Page last updated at 16:18 GMT, Thursday, 26 March 2009

Attack man killed 'unlawfully'

Kevin Lavelle
Kevin Lavelle is survived by two young children

A coroner has recorded a verdict of unlawful killing after a man died following an attack with a metal bar outside an Oxfordshire pub.

Kevin Lavelle, 29, from Merseyside, died on 24 June 2004. No-one has ever been convicted over his death.

Oxfordshire coroner Nicholas Gardiner said: "I do not know who used the metal bar.

"The use of it was totally out of proportion. It could not have been used in a legitimate fashion."

The inquest heard that Mr Lavelle was working in Banbury to save money for his wedding.

He got involved in an argument with a group of Welshmen who were also staying at the Cricketers Arms.

No compensation

One of the group, Ceri Noble, 43, from Rhondda was charged with his murder but the case collapsed in 2006 when it could not be proved who had dealt the fatal blow.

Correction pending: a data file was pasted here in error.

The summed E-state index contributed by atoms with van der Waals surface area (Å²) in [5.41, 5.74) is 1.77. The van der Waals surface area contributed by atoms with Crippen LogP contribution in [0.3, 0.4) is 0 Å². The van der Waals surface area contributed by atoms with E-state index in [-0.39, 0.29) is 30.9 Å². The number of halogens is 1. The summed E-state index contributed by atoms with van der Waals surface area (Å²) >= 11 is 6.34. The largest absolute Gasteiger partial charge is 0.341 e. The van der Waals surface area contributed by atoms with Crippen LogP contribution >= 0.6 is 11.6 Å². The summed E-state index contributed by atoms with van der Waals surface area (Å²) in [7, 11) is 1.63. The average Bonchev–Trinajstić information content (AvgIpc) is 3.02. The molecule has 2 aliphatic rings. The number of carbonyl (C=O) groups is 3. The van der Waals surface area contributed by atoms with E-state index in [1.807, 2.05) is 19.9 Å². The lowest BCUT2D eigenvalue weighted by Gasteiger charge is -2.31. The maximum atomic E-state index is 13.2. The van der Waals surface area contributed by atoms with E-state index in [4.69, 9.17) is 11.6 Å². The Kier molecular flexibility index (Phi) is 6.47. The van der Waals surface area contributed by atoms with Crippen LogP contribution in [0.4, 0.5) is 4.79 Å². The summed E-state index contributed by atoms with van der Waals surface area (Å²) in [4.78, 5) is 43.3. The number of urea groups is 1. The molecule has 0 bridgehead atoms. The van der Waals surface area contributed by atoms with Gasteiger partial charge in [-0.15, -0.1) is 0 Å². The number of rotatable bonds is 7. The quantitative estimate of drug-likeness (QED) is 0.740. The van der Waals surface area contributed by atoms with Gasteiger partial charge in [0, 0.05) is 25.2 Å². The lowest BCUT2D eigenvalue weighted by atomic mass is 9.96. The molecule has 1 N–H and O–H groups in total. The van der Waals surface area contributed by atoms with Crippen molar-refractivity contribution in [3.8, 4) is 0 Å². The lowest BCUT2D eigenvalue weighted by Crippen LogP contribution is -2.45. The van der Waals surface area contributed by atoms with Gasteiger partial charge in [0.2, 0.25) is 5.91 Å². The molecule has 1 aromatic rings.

In 2008, Mr Lavelle's parents, fiancee and two children, were refused compensation by the Criminal Injuries Compensation Authority.

The authority said Mr Lavelle had assaulted someone with a vacuum cleaner in a scuffle earlier that evening.

An inquest last year also recorded a verdict of unlawful killing.

Reward offered

Thames Valley Police and Kevin Lavelle's family are offering an award of £20,000 for information leading to the arrest and conviction of the person responsible.

Det Insp Steve Duffy said, "It's been five years since Kevin was brutally attacked in Banbury and we are still determined to find out who was responsible."

"Kevin's death has left a big hole in our lives," said Mr Lavelle's fiancee Michelle, who has taken his surname since his death.

"The kids miss their dad - they ask me what his voice was like."

Print Sponsor

The BBC is not responsible for the content of external internet sites

Has China's housing bubble burst?
How the world's oldest clove tree defied an empire
Why Royal Ballet principal Sergei Polunin quit


Sign in

BBC navigation

Copyright © 2017 BBC. The BBC is not responsible for the content of external sites. Read more.

This page is best viewed in an up-to-date web browser with style sheets (CSS) enabled. While you will be able to view the content of this page in your current browser, you will not be able to get the full visual experience. Please consider upgrading your browser software or enabling style sheets (CSS) if you are able to do so.

Americas Africa Europe Middle East South Asia Asia Pacific